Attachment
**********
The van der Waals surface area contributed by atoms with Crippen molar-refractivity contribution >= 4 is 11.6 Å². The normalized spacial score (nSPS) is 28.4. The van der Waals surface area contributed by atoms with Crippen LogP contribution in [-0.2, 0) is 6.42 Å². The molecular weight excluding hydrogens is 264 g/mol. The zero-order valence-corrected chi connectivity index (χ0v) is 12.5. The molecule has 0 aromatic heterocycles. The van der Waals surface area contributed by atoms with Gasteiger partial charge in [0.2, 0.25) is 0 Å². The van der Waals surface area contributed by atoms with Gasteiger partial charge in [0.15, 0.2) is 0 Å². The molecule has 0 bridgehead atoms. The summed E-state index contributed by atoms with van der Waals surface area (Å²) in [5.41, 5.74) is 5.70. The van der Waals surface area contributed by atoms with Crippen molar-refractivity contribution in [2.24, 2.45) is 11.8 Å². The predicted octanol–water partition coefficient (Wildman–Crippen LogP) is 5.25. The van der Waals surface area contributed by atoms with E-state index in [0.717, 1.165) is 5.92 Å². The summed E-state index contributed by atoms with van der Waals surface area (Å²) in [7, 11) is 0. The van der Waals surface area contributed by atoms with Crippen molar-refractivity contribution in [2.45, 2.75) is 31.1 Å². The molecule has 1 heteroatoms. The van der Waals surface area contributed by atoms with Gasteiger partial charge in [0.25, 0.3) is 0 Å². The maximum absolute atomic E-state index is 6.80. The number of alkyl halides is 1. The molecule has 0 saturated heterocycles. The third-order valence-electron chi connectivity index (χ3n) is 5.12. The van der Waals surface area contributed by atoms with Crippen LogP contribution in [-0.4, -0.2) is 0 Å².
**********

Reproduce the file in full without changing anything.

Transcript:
The van der Waals surface area contributed by atoms with Crippen molar-refractivity contribution >= 4 is 11.6 Å². The normalized spacial score (nSPS) is 28.4. The van der Waals surface area contributed by atoms with Crippen LogP contribution in [-0.2, 0) is 6.42 Å². The molecular weight excluding hydrogens is 264 g/mol. The zero-order valence-corrected chi connectivity index (χ0v) is 12.5. The molecule has 0 aromatic heterocycles. The van der Waals surface area contributed by atoms with Gasteiger partial charge in [0.2, 0.25) is 0 Å². The van der Waals surface area contributed by atoms with Gasteiger partial charge in [0.15, 0.2) is 0 Å². The molecule has 0 bridgehead atoms. The summed E-state index contributed by atoms with van der Waals surface area (Å²) in [5.41, 5.74) is 5.70. The van der Waals surface area contributed by atoms with Crippen molar-refractivity contribution in [2.24, 2.45) is 11.8 Å². The predicted octanol–water partition coefficient (Wildman–Crippen LogP) is 5.25. The van der Waals surface area contributed by atoms with E-state index in [0.717, 1.165) is 5.92 Å². The summed E-state index contributed by atoms with van der Waals surface area (Å²) in [7, 11) is 0. The van der Waals surface area contributed by atoms with Crippen molar-refractivity contribution in [2.45, 2.75) is 31.1 Å². The molecule has 1 heteroatoms. The van der Waals surface area contributed by atoms with Gasteiger partial charge in [0.25, 0.3) is 0 Å². The maximum absolute atomic E-state index is 6.80. The number of alkyl halides is 1. The molecule has 0 saturated heterocycles. The third-order valence-electron chi connectivity index (χ3n) is 5.12. The van der Waals surface area contributed by atoms with Crippen LogP contribution in [-0.4, -0.2) is 0 Å².